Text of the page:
John Hurrell – 11 May, 2013
Now van der Wal seems an affable, gentle man whom you can't imagine having a public event where families with children are at risk - despite the invitation's warning. After all, accidents can easily happen, a parent might not realise the hazard, and a child could wander near the putatively dangerous animal. Is van der Wal bluffing?
Bob van der Wal
66 Crummer Rd, Grey Lynn
24 April - 4 May 2013
Bob van der Wal here continues his project investigating the use of paint to denote civic or private ownership of support surface, looking at city council obliteration of tagging or graffiti, and the protection or cordoning off of private property. His two works at Ferarispace examine an extreme method of protecting private property, while also gently mocking a popular way of demarcating the perimeters of privately owned land. He looks at guard dogs and picket fences.
With his two Saturday afternoon performances of Zero Protection (working title), guests were warned via the invitation to stay away from the guard dog in front of a brown painting on a wall. In other words, forget thinking about looking closely at the painting, despite the Alsatian looking docile. In earlier versions the painting was first placed outside the glass of Sue Crockford’s Karangahape Rd window so it could interact with taggers, and later after being recoated was reshown behind a sheet of glass for Caterina’s Riva’s National Contemporary Art Award in Hamilton. So with the guard dog version we get mixed messages, especially considering the work’s title - which is highly ambiguous. ‘Protection’ for what? The painting or the audience?
Now van der Wal seems an affable, gentle man whom you can’t imagine having a public event where families with children are at risk - despite the invitation’s warning. After all, accidents can easily happen, a parent might not realise the hazard, and a child could wander near the putatively dangerous animal. Is van der Wal bluffing?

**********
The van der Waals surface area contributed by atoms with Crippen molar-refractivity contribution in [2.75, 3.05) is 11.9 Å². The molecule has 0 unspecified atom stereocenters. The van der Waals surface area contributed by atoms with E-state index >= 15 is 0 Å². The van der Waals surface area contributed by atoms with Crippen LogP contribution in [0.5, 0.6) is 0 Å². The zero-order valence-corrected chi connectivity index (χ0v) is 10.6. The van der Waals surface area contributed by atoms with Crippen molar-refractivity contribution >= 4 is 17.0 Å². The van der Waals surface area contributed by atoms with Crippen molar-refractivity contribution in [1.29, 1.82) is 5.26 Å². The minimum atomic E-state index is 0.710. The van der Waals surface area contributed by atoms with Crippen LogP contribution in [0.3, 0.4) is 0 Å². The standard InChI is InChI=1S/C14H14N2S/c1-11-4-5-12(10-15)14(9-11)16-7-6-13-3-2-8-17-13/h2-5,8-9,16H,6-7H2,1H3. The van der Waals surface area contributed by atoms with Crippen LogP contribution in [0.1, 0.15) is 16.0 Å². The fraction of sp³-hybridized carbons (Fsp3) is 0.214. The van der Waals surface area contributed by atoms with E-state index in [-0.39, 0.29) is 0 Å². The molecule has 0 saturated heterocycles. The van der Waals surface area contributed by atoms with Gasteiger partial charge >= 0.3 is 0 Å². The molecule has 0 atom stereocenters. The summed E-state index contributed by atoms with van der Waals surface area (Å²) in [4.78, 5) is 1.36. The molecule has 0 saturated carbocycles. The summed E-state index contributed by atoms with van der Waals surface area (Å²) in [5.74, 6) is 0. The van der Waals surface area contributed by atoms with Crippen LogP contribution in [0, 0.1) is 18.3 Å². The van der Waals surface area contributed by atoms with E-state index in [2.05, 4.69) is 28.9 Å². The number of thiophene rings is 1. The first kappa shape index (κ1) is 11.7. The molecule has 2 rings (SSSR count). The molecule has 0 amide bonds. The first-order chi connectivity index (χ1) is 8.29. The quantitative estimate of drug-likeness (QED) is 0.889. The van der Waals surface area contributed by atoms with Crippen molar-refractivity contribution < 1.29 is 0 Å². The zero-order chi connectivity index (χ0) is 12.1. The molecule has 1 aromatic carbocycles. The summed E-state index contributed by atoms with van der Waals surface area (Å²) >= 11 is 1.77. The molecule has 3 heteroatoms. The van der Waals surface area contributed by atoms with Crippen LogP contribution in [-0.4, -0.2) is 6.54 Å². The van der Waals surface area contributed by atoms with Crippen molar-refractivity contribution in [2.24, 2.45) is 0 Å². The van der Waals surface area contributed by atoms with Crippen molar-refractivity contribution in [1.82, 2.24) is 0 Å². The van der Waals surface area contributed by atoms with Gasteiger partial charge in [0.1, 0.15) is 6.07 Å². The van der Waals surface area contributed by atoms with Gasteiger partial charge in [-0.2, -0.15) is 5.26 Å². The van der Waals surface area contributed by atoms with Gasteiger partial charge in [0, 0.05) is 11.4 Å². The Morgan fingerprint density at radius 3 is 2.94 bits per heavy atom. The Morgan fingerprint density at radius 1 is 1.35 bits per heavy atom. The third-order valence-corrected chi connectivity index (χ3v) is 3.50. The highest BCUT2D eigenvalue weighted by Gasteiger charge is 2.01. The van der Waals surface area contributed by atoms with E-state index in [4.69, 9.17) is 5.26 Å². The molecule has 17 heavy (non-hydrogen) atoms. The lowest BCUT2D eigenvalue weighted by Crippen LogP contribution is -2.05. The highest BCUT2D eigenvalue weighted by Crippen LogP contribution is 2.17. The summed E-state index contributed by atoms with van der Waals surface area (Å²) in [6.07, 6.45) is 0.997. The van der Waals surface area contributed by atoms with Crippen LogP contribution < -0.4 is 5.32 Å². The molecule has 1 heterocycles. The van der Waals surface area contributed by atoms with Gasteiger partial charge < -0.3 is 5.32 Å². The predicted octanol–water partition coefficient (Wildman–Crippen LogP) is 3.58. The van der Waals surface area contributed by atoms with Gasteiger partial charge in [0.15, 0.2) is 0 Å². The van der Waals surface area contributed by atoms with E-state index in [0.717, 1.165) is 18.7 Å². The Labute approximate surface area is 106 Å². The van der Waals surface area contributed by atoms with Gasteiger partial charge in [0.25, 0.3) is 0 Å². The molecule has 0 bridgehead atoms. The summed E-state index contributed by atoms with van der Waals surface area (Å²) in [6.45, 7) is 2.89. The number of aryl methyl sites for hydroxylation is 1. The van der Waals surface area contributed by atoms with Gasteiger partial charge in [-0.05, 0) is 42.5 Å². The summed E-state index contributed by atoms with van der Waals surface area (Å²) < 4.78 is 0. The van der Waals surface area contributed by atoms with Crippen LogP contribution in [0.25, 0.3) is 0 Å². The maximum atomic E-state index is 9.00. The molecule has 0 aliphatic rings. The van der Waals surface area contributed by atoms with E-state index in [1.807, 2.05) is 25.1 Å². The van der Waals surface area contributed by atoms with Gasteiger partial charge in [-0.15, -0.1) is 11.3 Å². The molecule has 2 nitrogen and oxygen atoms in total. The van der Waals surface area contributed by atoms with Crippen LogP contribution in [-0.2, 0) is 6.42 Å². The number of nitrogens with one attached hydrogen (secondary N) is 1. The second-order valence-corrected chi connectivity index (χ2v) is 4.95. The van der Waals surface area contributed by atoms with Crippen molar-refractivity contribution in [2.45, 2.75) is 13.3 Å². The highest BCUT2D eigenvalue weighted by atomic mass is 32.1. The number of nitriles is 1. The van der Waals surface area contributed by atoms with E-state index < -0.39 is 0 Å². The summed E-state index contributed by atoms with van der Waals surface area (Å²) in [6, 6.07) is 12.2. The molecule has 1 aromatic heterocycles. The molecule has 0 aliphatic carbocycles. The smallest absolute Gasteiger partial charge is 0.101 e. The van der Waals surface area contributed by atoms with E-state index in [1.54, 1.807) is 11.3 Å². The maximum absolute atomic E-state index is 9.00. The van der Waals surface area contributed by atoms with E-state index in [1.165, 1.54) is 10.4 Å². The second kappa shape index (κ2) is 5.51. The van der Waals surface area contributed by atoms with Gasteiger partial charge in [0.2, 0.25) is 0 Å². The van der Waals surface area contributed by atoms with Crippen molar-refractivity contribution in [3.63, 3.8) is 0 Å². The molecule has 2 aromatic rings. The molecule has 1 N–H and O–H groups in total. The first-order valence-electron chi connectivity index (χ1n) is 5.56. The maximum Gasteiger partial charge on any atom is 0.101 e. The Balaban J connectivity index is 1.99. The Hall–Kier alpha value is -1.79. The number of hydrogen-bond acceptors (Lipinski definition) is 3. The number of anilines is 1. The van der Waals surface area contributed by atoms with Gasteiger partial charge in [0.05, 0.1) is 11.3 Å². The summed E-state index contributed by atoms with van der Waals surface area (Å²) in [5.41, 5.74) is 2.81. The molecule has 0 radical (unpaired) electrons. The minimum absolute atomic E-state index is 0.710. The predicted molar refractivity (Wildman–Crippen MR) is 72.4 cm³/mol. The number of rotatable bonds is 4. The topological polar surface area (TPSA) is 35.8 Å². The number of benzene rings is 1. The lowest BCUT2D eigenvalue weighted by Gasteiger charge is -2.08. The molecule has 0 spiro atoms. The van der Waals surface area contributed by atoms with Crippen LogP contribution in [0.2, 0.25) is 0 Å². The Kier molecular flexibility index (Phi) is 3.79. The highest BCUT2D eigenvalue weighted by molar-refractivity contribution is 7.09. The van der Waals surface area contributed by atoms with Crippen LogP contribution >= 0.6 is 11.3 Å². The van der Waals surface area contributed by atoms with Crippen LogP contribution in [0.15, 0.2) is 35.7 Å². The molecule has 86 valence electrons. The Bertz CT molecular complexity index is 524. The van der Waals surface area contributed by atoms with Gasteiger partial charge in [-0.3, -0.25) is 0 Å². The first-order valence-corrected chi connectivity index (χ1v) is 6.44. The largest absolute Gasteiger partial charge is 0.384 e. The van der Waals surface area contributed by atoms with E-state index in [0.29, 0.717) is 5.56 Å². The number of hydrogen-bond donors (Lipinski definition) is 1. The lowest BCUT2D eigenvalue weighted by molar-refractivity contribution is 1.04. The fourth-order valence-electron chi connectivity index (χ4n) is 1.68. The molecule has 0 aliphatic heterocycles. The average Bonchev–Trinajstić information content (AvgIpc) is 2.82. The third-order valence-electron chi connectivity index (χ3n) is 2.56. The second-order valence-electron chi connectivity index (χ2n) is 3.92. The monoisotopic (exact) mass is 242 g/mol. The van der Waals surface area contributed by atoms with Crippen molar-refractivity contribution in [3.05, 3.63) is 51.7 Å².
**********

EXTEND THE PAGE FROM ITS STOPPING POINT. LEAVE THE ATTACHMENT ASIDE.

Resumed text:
The work has aspects similar to Vito Acconci‘s 1971 videoed performance Claim Excerpts where the blindfolded artist - while swinging an iron pipe - slowly psyches himself up into beating anybody who ventures down the stairs towards the corridor that he is defending. A video at the top of the stairs declares his presence to potential intruders, and for the first of the work’s three hours he is reluctant to carry out the appointed task. However he gradually talks himself into a state of self hypnosis and by the third hour he is in a robotic state where the consequences of his actions are obliterated from his mind. Nobody was stupid enough to put him to the test.
In contrast the other work Security Dressings is a comical work that mocks the notion of a barrier effectively enforcing a private space. Van der Wal has replaced selected white picket palings from fences bordering various properties along Crummer Rd, with flexible foam ones, or in the case of #66, made a small fence of greatly varying paling heights using swapped pickets. People not part of the art community walking down the street would probably spot the peculiarly buckled pickets intermittently spread along the length of both footpaths. The work is not so subtle that it would be unnoticed.
It’s an odd combination, these two very different works. Despite their conceptual link, the picket sculpture seems strangely lightweight and jokey compared to the potentially life-threatening painting installation.
Two Rooms presents a program of residencies and projects
by leading international and New Zealand contemporary artists.